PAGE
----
By Emily Abbate
It's all about balance.
by Brian Syuki
Fatigue can keep you from making healthy food choices or exercising regularly.
By Jessica Cassity
A successful workout program requires tracking and progression, says Brynn Jinnett, owner of Refine Method in New York City. By keeping tabs of your fitness, you'll be more inclined to improve it. Create a baseline fitness test, making sure to include moves that measure the strength of all of your major muscles. Maybe you gauge things like the number of pushups you can do, how long you can hold a plank, how many lunges you can do in 60 seconds, and how long you can hold a wall squat. Then make it your goal to beat those numbers one month from now.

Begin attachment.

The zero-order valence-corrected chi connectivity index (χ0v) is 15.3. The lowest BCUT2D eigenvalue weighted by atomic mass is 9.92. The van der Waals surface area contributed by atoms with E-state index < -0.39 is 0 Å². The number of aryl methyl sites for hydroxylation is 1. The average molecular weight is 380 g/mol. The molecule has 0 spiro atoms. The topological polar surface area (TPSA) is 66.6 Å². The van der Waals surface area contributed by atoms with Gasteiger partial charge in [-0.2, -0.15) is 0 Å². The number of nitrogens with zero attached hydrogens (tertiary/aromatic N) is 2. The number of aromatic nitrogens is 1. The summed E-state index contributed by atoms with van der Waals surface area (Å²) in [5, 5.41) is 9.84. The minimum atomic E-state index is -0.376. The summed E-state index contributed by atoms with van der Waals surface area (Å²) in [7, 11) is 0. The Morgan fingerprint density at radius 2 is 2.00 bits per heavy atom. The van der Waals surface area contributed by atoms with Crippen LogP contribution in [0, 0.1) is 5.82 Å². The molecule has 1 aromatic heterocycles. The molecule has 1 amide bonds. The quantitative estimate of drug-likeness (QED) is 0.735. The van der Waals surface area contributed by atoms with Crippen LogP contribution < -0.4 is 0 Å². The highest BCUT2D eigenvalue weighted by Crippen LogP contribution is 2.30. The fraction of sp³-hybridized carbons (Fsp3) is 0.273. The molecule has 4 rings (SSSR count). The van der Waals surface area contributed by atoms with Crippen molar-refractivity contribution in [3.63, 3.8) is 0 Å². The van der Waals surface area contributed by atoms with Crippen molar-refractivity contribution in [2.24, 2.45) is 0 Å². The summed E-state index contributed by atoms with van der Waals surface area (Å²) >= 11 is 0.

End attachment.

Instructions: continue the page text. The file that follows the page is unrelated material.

After about six months of individual therapy, Audrey A., then 28, felt like her progress had stalled. But she still wanted help working through a traumatic stalking incident that happened earlier in her life. “I chose group therapy to see if talking to others could help shine a light on things,” she tells SELF. “I went to be around people who were in [similar] situations so that I could see I wasn't alone.”
For the nearly 800,000 people who experience a stroke each year in the United States, the aftereffects are likely to be life-changing.